Christensen, Douglas; Rose, Rodney; Ruprecht, Terry
Facilities Manager; v23 n2 , p26-30 ; Mar-Apr 2007
Details a vocabulary to organize building costs under categories of one-time and continuing costs.
Reducing the Cost of Floor Care.
American School and Hospital Facility; v30 n2 , p17-19 ; Mar 2007
Reviews budgeting, training, and equipment selection for floor care, as well as green trends in floor care products and equipment.
School Planning and Management; v45 n12 , p46 ; Dec 2006
Advises small school districts to consider joining together to engage permanent maintenance teams that provide consistent service, rather than to individually engage local contractors who build no history with the school's facilities.
Kincaid, Douglas; Dillinger, Eric; Clayton, Michael
American School and University; v78 n12 , p36,39-41 ; Jul 2006
Reviews traditional methods that facility managers use to determine annual maintenance and operations budgets, and recommends a more accurate system of modeling costs and the effect of maintenance and operations on facility performance. Components of modeling are defined, and a multi-step approach that can be compiled and perpetuated over several budget cycles is detailed.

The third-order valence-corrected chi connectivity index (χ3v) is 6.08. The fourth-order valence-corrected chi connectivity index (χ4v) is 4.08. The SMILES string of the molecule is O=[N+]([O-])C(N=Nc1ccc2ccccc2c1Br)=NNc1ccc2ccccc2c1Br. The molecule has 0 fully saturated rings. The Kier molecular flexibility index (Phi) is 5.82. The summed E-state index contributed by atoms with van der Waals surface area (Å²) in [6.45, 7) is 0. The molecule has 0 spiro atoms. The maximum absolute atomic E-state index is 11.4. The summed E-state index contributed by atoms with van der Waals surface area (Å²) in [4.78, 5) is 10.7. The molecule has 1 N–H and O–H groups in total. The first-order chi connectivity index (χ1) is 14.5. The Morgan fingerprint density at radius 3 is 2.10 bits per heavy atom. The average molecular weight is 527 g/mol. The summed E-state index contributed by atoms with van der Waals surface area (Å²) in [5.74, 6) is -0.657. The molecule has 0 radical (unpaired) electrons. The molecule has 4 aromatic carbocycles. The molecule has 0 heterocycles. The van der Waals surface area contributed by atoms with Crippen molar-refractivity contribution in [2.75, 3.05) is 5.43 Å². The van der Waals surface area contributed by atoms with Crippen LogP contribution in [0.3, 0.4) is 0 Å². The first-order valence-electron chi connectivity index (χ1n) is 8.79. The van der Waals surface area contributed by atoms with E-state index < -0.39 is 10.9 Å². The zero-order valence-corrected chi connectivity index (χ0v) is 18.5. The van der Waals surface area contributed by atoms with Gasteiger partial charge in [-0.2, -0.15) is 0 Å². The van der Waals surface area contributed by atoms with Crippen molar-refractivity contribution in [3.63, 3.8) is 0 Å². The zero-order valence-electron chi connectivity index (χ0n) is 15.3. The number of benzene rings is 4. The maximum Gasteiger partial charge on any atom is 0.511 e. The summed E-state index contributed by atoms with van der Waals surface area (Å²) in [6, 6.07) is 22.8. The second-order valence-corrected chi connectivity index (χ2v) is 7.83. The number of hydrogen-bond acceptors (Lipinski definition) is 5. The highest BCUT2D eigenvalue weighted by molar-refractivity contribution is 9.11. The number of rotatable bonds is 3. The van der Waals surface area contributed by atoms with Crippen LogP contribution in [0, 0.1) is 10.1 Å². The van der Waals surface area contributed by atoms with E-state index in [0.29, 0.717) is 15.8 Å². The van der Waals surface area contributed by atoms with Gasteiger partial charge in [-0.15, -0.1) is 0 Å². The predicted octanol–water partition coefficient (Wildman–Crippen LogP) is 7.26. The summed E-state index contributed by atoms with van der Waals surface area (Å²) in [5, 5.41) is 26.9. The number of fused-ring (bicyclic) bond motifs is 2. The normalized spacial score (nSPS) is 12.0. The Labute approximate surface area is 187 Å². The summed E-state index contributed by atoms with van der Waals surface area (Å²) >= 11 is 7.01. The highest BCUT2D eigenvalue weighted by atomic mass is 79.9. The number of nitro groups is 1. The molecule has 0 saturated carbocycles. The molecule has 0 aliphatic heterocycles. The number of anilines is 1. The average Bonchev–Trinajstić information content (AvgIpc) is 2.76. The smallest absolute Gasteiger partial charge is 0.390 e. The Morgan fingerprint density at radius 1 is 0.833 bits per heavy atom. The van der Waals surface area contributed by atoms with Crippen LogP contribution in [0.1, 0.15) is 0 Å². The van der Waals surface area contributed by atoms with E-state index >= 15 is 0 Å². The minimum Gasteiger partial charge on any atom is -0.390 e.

The Importance of a Maintenance Program.
School Planning and Management; v45 n6 , p28,30,32-34 ; Jun 2006
Reviews statistics concerning the condition of America's schools and discusses essential capital, infrastructure, educational, preventive, deferred, cleaning maintenance. The elements of a quality plan for preservation of capacity are detailed, and advice on creating a plan is offered.
College Planning and Management; v9 n6 , p24,26,28-30 ; Jun 2006
Discusses how to budget for facility maintenance, with particular attention to budgeting in an environment where buildings are being added to the campus, and budgeting for extraordinary events like years with significant snow removal requirements or major natural disasters.
A Positive Move: American School and University 12th Annual College M&O Cost Study.
American School and University; v78 n9 , p34-36,39,40 ; Apr 2006